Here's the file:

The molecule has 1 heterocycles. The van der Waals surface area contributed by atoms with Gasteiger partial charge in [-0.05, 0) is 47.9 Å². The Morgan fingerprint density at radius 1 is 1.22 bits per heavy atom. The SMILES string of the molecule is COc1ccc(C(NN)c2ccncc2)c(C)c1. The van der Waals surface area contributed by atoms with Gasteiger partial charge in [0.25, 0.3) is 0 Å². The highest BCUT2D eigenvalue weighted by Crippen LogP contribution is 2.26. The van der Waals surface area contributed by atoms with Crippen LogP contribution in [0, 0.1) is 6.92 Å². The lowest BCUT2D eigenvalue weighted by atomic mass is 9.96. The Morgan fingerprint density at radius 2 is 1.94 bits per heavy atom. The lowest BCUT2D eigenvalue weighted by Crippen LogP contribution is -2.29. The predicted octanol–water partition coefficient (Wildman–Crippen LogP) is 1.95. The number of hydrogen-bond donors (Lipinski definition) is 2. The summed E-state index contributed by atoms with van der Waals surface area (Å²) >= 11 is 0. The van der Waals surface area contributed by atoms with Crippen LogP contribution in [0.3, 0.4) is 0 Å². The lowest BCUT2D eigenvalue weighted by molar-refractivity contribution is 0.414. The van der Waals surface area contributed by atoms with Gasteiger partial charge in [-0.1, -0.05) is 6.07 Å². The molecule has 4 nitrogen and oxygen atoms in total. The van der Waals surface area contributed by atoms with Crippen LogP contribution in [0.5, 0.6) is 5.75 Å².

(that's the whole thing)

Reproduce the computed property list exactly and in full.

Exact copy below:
The molecule has 1 heterocycles. The van der Waals surface area contributed by atoms with Gasteiger partial charge in [-0.05, 0) is 47.9 Å². The Morgan fingerprint density at radius 1 is 1.22 bits per heavy atom. The SMILES string of the molecule is COc1ccc(C(NN)c2ccncc2)c(C)c1. The van der Waals surface area contributed by atoms with Gasteiger partial charge in [0.25, 0.3) is 0 Å². The highest BCUT2D eigenvalue weighted by Crippen LogP contribution is 2.26. The van der Waals surface area contributed by atoms with Crippen LogP contribution in [0, 0.1) is 6.92 Å². The lowest BCUT2D eigenvalue weighted by atomic mass is 9.96. The Morgan fingerprint density at radius 2 is 1.94 bits per heavy atom. The lowest BCUT2D eigenvalue weighted by Crippen LogP contribution is -2.29. The predicted octanol–water partition coefficient (Wildman–Crippen LogP) is 1.95. The number of hydrogen-bond donors (Lipinski definition) is 2. The summed E-state index contributed by atoms with van der Waals surface area (Å²) >= 11 is 0. The van der Waals surface area contributed by atoms with Crippen LogP contribution in [0.3, 0.4) is 0 Å². The lowest BCUT2D eigenvalue weighted by molar-refractivity contribution is 0.414. The van der Waals surface area contributed by atoms with Gasteiger partial charge in [-0.1, -0.05) is 6.07 Å². The molecule has 4 nitrogen and oxygen atoms in total. The van der Waals surface area contributed by atoms with Crippen LogP contribution in [0.5, 0.6) is 5.75 Å².